Amata Spring completes first phase of bunker project

  • Amata
    Amata Spring Country Club

    Amata Spring Country Club in Thailand has completed the first half of a bunker renovation project

  • Amata
    Amata Spring Country Club

    The hazards are being returned closer to their original Schmidt-Curley design

  • Amata
    Amata Spring Country Club

    The club aims to make them ‘almost maintenance free’ by installing Sandtrapper liner and EcoBunker sod wall

Richard Humphreys
By Richard Humphreys

Amata Spring Country Club near Bangkok, Thailand, has completed bunker work on the front nine.

The aim of the project is to restore bunkers close to their original design while making them “almost maintenance free” for the next 25 years and beyond. The club is working with Sports Turf Solutions (STS) to install Sandtrapper liner and EcoBunker sod walls.

“We decided to return to the original bunker sizes from construction, as they had changed shape over the course of 15 years of maintenance,” said Mike Mckenna, golf course superintendent at Amata Spring. “Once this parameter was established, we decided to do the project in three different phases. This year we have finished the front nine greenside bunkers, next year we will construct the back nine greenside bunkers and start the fairway bunkers in 2022.”

The course was originally designed by Schmidt Curley Design and built by Flagstick Golf Course Construction in 2005.

“During the wet season in Thailand we have heavy rains that wash out bunkers on a weekly basis,” said Mckenna. “Over the years this has caused contamination with the subgrade, soil and stone mixing with the bunker sand and causing consistency issues. Not to mention the labour hours it takes to push the sand back up, calculated at around 480 hours after a heavy storm!

“So, we looked at options to fix two issues, stop the contamination, reduce labour hours in repairs and maintenance. EcoBunker was a product I had seen in the past and was interested to see how it was being received from the courses that had used it. Coming from the north of England and working in Scotland, the aesthetic look of the product certainly appealed to me for sure.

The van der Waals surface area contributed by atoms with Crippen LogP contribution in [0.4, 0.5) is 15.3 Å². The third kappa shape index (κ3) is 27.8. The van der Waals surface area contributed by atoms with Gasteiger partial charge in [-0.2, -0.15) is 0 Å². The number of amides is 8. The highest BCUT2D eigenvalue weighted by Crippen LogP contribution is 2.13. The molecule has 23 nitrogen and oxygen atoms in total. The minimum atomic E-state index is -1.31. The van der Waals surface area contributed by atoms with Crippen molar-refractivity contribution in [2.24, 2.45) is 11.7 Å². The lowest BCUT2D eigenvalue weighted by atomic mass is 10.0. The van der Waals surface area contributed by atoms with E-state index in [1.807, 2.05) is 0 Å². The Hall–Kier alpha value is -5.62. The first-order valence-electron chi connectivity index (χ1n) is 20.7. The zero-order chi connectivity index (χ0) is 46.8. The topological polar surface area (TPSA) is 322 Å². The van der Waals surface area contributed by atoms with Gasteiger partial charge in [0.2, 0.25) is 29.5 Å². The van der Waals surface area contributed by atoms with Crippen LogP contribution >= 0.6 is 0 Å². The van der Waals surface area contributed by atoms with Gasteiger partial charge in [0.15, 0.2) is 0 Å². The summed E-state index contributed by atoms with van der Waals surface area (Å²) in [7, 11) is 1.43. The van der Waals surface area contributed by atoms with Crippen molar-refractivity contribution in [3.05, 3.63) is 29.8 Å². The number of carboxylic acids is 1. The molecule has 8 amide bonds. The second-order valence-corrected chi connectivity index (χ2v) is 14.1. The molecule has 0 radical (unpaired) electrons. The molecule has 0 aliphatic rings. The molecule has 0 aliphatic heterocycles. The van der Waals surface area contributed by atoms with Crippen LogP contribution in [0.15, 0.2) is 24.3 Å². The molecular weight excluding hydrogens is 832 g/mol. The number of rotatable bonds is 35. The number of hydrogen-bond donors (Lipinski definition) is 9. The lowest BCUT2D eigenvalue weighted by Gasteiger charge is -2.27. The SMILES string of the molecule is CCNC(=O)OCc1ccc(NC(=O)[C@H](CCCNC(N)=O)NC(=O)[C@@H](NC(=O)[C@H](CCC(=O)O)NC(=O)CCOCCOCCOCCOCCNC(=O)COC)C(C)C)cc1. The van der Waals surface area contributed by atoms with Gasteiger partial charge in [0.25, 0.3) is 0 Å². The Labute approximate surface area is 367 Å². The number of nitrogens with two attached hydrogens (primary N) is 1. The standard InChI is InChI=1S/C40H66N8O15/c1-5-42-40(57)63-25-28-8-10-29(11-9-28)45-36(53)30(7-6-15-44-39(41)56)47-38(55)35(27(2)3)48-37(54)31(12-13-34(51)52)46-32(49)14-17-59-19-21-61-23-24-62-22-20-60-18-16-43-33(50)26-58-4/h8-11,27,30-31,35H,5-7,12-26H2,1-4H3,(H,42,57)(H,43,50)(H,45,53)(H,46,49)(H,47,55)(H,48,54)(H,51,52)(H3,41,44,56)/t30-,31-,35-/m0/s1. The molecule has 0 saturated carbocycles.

“After asking peers about their experience with the EcoBunker, we decided to do a trial with STS at our worst bunker for washouts,” continued Mckenna. “We constructed the greenside bunker with EcoBunker sod and Sandtrapper liner at the eighteenth hole in July 2019. During the heaviest rains of the wet season we had no washouts or contamination at this bunker, and it was then decided to start a full renovation of our bunkers.”

Richard Allen, CEO of EcoBunker, said: “Tropical climates make the maintenance of golf courses, and particularly bunkers, especially challenging. The EcoBunker Advanced method has proved itself in this climatic region time after time. For example, when Typhoon Mangkhut, equivalent to a Category 5 hurricane ripped through Hong Kong in 2018, there were quite a few EcoBunkers standing in its path. All of them were undamaged, and we know that the bunker edging system, which we have independently developed, is the only one that can consistently and reliably resist these extreme weather events.”

Mckenna, along with Brad Burgess of STS, have set out a plan for the renovation of all 116 bunkers.

Bunkers on the front nine have opened for play following the first phase of work. “Members have commented on the sharpness of the edges and how exquisite they now look,” said Mckenna. “Also, the playability of the new bunkers has made a big difference, no washouts and the bunkers maintain sand depth consistency and plugged balls are less of an issue.

“For the maintenance team, the new bunkers have been very well received, the staff can spend more time on other areas now that the washout repairs have become less of an issue. It has also reduced the Flymo work as the edges are easier to maintain.”